We don’t have a formalized emergency preparedness plan, and I think we should probably have one, right? What should we include?
You’re right. Every employer needs an emergency action plan for many reasons, including to be compliant with the Occupational Safety & Health Administration (OSHA) 29 CFR 1020.38(a) requirement. Beyond the mandate, every employer should want to protect their employees from harm to the best of their ability, as emergencies can be unpredictable, scary, and have impacts beyond your business to the community around you – such as the recent explosion at a Northern Kentucky chemical plant. And finally, if you do not protect employees and they are harmed, they may come back with a lawsuit, as was the case after the recent tornados destroyed a local factory in Mayfield, Kentucky.
Emergency action planning doesn’t have to be hard. You should have a written policy to address a variety of potential emergency situations such as a fire, tornado, hurricane, chemical spill or explosion, active shooter, and major illness or pandemic. When prepping Emergency Response Plans, it’s important that you anticipate the variety of emergencies you might face. Consider the risks that your organization may be exposed to, even if they’ve never happened before, and make a list. Create a separate plan for each separate emergency. After all, how you respond to a flood may be very different than how you would respond to a tornado.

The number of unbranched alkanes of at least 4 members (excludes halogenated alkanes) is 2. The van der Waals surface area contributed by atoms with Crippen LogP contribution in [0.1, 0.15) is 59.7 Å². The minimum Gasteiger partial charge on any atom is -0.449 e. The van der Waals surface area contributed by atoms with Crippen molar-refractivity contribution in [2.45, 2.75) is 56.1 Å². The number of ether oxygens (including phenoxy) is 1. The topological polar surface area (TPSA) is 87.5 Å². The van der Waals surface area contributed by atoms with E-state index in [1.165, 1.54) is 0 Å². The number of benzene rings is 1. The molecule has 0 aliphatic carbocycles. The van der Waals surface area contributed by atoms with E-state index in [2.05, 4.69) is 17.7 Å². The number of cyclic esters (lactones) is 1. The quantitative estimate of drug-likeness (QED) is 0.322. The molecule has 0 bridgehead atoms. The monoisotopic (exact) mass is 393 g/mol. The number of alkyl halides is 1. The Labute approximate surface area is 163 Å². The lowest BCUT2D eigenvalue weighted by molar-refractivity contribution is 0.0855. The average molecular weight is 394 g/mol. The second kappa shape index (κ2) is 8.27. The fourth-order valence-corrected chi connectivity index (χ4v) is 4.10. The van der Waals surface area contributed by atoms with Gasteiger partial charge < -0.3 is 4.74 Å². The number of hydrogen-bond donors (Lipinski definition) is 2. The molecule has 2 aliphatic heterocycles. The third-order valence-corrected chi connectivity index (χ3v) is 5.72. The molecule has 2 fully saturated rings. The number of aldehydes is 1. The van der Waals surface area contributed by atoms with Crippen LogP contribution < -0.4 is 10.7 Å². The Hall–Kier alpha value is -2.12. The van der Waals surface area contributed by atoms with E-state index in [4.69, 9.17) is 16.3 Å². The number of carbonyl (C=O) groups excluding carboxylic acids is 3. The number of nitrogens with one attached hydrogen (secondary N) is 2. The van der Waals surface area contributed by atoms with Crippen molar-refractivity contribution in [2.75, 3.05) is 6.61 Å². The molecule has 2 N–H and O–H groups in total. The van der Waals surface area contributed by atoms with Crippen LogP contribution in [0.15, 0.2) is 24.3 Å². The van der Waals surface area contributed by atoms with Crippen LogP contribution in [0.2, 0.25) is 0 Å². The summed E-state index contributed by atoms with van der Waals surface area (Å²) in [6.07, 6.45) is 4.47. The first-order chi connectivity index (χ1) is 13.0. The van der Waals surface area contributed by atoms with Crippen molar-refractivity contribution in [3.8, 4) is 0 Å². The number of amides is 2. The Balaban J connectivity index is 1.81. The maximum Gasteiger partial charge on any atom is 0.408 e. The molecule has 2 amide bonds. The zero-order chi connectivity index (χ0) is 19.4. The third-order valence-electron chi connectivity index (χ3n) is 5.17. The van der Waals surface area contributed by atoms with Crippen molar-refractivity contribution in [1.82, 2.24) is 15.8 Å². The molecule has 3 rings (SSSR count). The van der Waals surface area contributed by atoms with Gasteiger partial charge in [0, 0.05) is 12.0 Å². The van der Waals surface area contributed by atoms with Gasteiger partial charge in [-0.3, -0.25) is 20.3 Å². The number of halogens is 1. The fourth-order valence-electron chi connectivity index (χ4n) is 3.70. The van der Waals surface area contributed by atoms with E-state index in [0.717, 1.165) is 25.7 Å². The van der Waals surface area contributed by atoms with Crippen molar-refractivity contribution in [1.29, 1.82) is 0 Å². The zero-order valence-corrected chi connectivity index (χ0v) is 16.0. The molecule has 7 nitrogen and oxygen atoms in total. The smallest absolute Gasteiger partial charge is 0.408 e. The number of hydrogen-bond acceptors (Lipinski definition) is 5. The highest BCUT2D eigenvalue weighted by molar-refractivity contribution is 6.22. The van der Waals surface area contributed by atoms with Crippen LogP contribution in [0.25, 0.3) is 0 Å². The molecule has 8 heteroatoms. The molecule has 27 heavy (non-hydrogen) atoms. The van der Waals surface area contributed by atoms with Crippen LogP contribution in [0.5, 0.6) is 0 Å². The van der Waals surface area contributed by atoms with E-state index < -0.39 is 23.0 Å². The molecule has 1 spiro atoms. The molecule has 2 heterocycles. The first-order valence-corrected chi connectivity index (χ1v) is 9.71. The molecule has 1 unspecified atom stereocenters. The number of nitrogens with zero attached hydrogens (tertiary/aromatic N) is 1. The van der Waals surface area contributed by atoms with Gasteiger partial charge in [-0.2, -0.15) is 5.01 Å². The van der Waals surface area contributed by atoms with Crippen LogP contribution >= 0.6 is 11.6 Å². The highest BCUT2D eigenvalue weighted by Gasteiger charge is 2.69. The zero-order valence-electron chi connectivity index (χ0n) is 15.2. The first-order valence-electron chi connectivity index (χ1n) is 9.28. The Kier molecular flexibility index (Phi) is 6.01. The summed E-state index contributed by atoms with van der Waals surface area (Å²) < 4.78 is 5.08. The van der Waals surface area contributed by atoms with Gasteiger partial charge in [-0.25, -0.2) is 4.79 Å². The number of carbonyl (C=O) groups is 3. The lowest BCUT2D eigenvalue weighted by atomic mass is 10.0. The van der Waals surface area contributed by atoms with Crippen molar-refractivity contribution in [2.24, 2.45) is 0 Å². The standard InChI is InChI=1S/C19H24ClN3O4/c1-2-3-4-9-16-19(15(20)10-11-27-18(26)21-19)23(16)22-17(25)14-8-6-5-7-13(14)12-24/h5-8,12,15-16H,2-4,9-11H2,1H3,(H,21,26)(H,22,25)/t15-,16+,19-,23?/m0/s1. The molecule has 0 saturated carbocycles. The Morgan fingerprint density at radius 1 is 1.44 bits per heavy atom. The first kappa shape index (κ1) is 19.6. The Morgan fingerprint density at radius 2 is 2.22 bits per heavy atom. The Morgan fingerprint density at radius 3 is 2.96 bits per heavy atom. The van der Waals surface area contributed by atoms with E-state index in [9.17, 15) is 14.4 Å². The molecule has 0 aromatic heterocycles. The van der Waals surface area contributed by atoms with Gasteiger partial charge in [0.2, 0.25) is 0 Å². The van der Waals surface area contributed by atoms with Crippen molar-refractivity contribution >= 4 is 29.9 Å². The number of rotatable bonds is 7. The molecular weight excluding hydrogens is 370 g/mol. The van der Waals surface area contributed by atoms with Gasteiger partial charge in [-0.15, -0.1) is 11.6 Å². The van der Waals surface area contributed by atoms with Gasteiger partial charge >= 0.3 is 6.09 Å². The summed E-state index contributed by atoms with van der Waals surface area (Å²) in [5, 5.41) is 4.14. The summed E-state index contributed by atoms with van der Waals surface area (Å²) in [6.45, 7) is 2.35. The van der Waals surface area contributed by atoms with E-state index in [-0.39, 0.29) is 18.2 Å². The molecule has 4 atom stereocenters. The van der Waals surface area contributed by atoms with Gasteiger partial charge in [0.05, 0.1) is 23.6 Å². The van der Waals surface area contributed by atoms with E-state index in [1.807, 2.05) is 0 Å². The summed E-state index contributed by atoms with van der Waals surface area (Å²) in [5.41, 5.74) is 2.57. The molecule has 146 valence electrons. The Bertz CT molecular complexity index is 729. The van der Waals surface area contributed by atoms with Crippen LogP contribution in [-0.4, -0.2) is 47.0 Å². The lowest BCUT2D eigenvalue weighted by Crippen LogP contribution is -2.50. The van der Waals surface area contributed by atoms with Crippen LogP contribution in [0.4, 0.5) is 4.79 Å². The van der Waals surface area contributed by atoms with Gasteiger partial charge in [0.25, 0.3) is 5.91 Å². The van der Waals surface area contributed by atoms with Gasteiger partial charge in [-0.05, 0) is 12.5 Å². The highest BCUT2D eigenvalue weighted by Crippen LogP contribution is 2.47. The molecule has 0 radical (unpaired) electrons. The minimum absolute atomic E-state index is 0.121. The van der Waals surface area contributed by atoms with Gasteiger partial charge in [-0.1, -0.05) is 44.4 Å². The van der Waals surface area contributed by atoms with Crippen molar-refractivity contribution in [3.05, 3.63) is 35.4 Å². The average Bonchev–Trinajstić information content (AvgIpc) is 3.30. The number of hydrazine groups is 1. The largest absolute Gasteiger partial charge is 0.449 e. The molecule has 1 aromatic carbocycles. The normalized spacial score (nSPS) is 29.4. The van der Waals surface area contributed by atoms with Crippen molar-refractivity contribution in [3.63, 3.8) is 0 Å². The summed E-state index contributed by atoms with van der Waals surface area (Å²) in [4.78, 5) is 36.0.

From there, it’s important that you prepare your teams. Clearly communicate these plans to all employees at all locations annually and be sure to practice them on a regular basis. At a minimum, the strongest emergency response plans should include:
- A way of making an immediate announcement of an emergency to employees (e.g., PA system, phones, text, etc.)
- Response procedures including emergency escape routes and safe shelter-in-place designated areas (post these routes/locations at common points in the building)
- Identification of a safety officer and/or employees who may remain to perform critical operations before they evacuate/shelter-in-place (depending on the severity of the emergency) and what those operations are
- Accounting for all employees after evacuating or emergency has concluded
- Rescue and medical duties for employees
- Names or job titles of persons who should be notified of the situation
The beginning of a new year is a great time to remind your employees of your emergency action plans and practice them for a variety of situations. Some resources available to assist in developing plans include:
- strategic HR’s Emergency Preparedness Toolkit
- OSHA’s How to Plan for Workplace Emergencies & Evacuations
- Center of Disease Control (CDC) Checklist
Special thanks to Lorrie Diaz, MS, for contributing to this HR Question of the Week!
It’s not negative thinking to plan for a devastating event that could harm employees or impact your company’s ability to function – in fact, it’s a good business practice. Bad things happen, but it’s how we prepare for and recover from a disastrous event that often leads to success or failure. Visit our Health, Safety & Security page to learn more about how we can help you with your emergency preparedness needs.